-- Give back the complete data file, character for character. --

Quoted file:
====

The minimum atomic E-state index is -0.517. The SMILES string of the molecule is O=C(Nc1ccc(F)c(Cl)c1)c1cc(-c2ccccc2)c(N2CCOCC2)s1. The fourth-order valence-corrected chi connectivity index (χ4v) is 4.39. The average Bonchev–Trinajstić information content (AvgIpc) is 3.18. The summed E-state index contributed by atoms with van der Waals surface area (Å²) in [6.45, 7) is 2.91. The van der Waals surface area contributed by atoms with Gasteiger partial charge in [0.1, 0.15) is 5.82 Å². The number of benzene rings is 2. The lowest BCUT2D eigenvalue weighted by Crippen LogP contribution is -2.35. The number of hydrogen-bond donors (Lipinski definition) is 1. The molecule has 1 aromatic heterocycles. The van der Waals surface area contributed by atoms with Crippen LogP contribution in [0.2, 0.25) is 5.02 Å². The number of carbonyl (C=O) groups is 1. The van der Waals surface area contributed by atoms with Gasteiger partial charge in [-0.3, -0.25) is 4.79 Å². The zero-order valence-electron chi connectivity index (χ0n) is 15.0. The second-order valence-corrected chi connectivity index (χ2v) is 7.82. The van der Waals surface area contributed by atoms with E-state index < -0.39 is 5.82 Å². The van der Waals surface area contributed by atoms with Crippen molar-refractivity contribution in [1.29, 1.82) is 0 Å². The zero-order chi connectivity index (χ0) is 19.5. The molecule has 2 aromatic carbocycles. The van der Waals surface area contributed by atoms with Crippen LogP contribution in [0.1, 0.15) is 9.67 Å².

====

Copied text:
The minimum atomic E-state index is -0.517. The SMILES string of the molecule is O=C(Nc1ccc(F)c(Cl)c1)c1cc(-c2ccccc2)c(N2CCOCC2)s1. The fourth-order valence-corrected chi connectivity index (χ4v) is 4.39. The average Bonchev–Trinajstić information content (AvgIpc) is 3.18. The summed E-state index contributed by atoms with van der Waals surface area (Å²) in [6.45, 7) is 2.91. The van der Waals surface area contributed by atoms with Gasteiger partial charge in [0.1, 0.15) is 5.82 Å². The number of benzene rings is 2. The lowest BCUT2D eigenvalue weighted by Crippen LogP contribution is -2.35. The number of hydrogen-bond donors (Lipinski definition) is 1. The molecule has 1 aromatic heterocycles. The van der Waals surface area contributed by atoms with Crippen LogP contribution in [0.2, 0.25) is 5.02 Å². The number of carbonyl (C=O) groups is 1. The van der Waals surface area contributed by atoms with Gasteiger partial charge in [-0.3, -0.25) is 4.79 Å². The zero-order valence-electron chi connectivity index (χ0n) is 15.0. The second-order valence-corrected chi connectivity index (χ2v) is 7.82. The van der Waals surface area contributed by atoms with E-state index < -0.39 is 5.82 Å². The van der Waals surface area contributed by atoms with Crippen molar-refractivity contribution in [1.29, 1.82) is 0 Å². The zero-order chi connectivity index (χ0) is 19.5. The molecule has 2 aromatic carbocycles. The van der Waals surface area contributed by atoms with Crippen LogP contribution in [0.1, 0.15) is 9.67 Å².